Truck manufacturer Isuzu is set to take over General Motors’ assembly plant in Port Elizabeth following a decision by the American automaker to quit South Africa.

Isuzu’s senior executive officer for sales, Haruyasu Tanishige, said in addition to the plant – which is located at Struandale – the Japanese company would purchase GM’s 30% shareholding in Isuzu Truck South Africa (Pty) Limited.

Tanishige said that subject to regulatory approval, Isuzu would produce its light commercial KB range at Struandale, the deal also giving the company control of GM’s Parts Distribution Centre and Vehicle Conversion and Distribution Centre. Isuzu already produces medium and heavy commercial trucks in South Africa, using Port Elizabeth as a base.

Tanishige said Isuzu’s intention was to set up a dedicated dealer network to market, distribute and service light commercial vehicles for existing and new Isuzu customers. “We are committed to the South African market,” he said. “Integration of our light commercial and medium- and heavy-duty commercial business will strengthen our base to grow here.”

Tanishige said Isuzu’s long term aim was to build a strong base in Africa. “Evidence of this is our recent buy-out of GM’s 57,7% shareholding our joint venture in Kenya, which has given us management control of the company.

“Integrating the South African light commercial vehicle operations into our business is the next step in laying the foundation for our growth plans in the future.”

General Motors today announced that Tim Lee will become Chairman of GM China with responsibility for 12 joint ventures, two wholly owned foreign enterprises and more than 55,000 employees. Stefan Jacoby, most recently the CEO of Volvo Cars, will become Executive Vice President Consolidated International Operations, leading the company’s operations in more than 100 countries and territories in Africa, Asia Pacific, Europe and the Middle East.
Stefan Jacoby, President of GM’s International Operations

By the end of the year, GM intends to have ceased making and marketing Chevrolet vehicles locally. Making the announcement, Stefan Jacoby, the company’s president of international operations, said after a thorough assessment, he believed that it would be best if Isuzu integrated the manufacture of its light commercial KB range into its African business.

“We determined that GM’s continued or increased investment in manufacturing in South Africa would not provide us with the expected returns of other global investment opportunities,” he said.


FT&L Newsletter Nicholls
Ian Nicholls, president of GM South Africa

Ian Nicholls, president of GM South Africa, said subject to consultation with employees and unions, the company would cease to manufacture and supply Chevrolet vehicles to the domestic market by the end of 2017.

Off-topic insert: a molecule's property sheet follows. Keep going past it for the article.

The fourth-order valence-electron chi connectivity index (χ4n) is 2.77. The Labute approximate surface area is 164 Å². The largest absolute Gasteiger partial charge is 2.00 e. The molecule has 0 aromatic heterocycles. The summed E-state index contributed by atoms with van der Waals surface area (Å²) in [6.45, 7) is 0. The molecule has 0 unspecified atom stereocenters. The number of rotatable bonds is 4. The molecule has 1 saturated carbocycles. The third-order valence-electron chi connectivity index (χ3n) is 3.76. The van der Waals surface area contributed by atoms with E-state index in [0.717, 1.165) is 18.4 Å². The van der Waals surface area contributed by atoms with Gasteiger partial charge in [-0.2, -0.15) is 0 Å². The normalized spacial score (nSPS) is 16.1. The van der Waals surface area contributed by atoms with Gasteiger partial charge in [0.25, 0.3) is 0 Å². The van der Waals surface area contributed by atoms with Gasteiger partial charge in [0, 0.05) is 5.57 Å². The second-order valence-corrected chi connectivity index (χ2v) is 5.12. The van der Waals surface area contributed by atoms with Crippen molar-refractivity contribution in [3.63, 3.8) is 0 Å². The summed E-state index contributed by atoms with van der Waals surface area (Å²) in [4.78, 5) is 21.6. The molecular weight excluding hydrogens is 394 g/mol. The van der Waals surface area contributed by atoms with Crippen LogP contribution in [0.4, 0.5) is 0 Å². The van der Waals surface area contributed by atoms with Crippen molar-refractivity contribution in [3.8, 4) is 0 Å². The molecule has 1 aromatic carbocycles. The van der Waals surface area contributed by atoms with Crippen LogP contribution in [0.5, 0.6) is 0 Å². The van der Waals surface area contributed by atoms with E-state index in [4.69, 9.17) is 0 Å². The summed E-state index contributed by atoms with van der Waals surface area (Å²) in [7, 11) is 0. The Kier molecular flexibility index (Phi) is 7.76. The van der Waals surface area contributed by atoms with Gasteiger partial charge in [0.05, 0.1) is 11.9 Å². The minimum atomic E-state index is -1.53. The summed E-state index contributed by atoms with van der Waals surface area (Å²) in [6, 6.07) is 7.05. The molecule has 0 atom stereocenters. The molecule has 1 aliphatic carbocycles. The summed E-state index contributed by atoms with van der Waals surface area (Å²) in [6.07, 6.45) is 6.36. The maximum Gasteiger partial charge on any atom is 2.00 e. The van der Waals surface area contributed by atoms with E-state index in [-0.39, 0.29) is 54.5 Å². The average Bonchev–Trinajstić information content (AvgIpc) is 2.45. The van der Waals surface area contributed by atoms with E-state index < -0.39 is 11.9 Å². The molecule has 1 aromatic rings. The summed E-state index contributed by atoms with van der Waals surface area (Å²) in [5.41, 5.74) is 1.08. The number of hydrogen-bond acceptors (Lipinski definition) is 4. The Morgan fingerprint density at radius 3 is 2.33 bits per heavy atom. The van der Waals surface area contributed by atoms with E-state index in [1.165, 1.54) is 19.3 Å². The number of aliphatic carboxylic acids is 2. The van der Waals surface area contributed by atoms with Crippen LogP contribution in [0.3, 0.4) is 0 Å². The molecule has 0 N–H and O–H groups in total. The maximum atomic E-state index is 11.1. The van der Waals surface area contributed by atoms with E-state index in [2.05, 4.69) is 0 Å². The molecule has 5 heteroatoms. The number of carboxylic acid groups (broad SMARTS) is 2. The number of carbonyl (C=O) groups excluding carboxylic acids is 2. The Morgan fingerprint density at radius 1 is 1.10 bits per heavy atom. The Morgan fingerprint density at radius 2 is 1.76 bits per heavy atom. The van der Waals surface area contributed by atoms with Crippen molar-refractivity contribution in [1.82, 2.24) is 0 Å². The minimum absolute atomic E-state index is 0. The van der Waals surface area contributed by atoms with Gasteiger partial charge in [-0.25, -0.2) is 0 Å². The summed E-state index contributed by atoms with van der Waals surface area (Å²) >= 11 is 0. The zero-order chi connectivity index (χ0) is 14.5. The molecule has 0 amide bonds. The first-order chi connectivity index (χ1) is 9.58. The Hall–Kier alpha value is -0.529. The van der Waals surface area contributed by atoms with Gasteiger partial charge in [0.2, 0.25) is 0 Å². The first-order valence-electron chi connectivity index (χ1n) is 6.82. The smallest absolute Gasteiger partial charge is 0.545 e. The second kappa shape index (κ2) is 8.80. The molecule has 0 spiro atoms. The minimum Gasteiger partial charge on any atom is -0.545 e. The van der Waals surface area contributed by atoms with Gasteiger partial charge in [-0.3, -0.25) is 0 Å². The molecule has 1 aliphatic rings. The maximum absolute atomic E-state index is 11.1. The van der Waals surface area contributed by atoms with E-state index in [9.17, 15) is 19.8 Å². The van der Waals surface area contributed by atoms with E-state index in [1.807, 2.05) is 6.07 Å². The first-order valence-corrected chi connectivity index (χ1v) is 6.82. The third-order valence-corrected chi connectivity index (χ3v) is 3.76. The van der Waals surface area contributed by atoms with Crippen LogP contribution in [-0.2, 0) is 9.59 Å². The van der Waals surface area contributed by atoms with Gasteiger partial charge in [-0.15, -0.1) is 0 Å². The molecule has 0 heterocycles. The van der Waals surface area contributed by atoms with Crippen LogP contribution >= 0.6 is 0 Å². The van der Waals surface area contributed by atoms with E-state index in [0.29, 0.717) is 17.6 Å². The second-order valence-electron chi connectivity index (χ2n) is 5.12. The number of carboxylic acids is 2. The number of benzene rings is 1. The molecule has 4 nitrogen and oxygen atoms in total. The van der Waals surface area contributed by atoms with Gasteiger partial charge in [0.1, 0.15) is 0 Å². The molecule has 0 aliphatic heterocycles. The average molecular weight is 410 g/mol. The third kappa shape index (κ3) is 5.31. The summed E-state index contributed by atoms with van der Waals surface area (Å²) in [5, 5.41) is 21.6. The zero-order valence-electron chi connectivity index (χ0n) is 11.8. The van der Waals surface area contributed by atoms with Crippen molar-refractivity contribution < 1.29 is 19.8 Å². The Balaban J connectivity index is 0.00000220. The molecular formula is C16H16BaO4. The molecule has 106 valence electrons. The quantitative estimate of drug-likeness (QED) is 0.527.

“Following the recent announcement of the sale of Opel/Vauxhall to the PSA Group, GM continues to work with PSA to evaluate future opportunity for the Opel brand in South Africa. Importantly, existing Chevrolet and Opel customers will continue to be supported in the market,” he said.

Nicholls emphasised that the decision to sell had not been made lightly. “We appreciate the support that our employees, customers, dealers, suppliers, the government and other key stakeholders have given us over the many years that we have operated in this country. We will manage the changeover as smoothly as possible.”

According to Nicholls, GMSA would work closely with affected dealers on a robust transition plan. “Customer support centre resources will be expanded and all warranties and service agreements, as well as ongoing service and parts requirements for all vehicles, will continue to be honoured,” he said.

GM’s decision followed announcement of the company’s evolving strategy to focus investment and engineering efforts on profitable markets. Along with its pull-out from South Africa, the company planned to stop selling vehicles in India by the end of the year, which it said would save it about $100-million annually.

Dan Ammann, GM’s president
Dan Ammann, President of GM

According to Dan Ammann, GM’s president, the latest restructuring moves – and a series of earlier decisions to quit unprofitable markets – would allow the company to focus more money, engineering expertise and senior management time on expanding in markets such as China and North America.

“What are we spending our time doing?” Ammann was quoted as saying in an interview with Reuters regarding the pull-out decisions. “Are we spending time pursuing opportunities or all of our time fixing problems?”

Mary Barra, CEO of GM
GM’s CEO, Mary Barra

GM’s CEO, Mary Barra, said as the motor industry continued to change, the company was transforming its business. “We are committed to deploying capital to higher return initiatives that will enable us to lead in our core business and in the future of personal mobility.

“Globally, we are now in the right markets to drive profitability, strengthen our business performance and capitalise on growth opportunities for the long term. We will continue to optimise our operations market by market to further improve our competitiveness and cost base,” she said.

According to a statement issued by GM, the decisions followed an extensive review of operations in the company’s international markets and reflected a series of actions taken to improve global business performance that began in late 2013.

“These actions will further allow us to focus our resources on winning in the markets where we have strong franchises and see greater opportunity,” said Ammann. “We have compelling plans for growth in both the top line and the bottom line as we invest for the future.”

According to reports, GM sold just 49 000 vehicles in India and South Africa combined last year.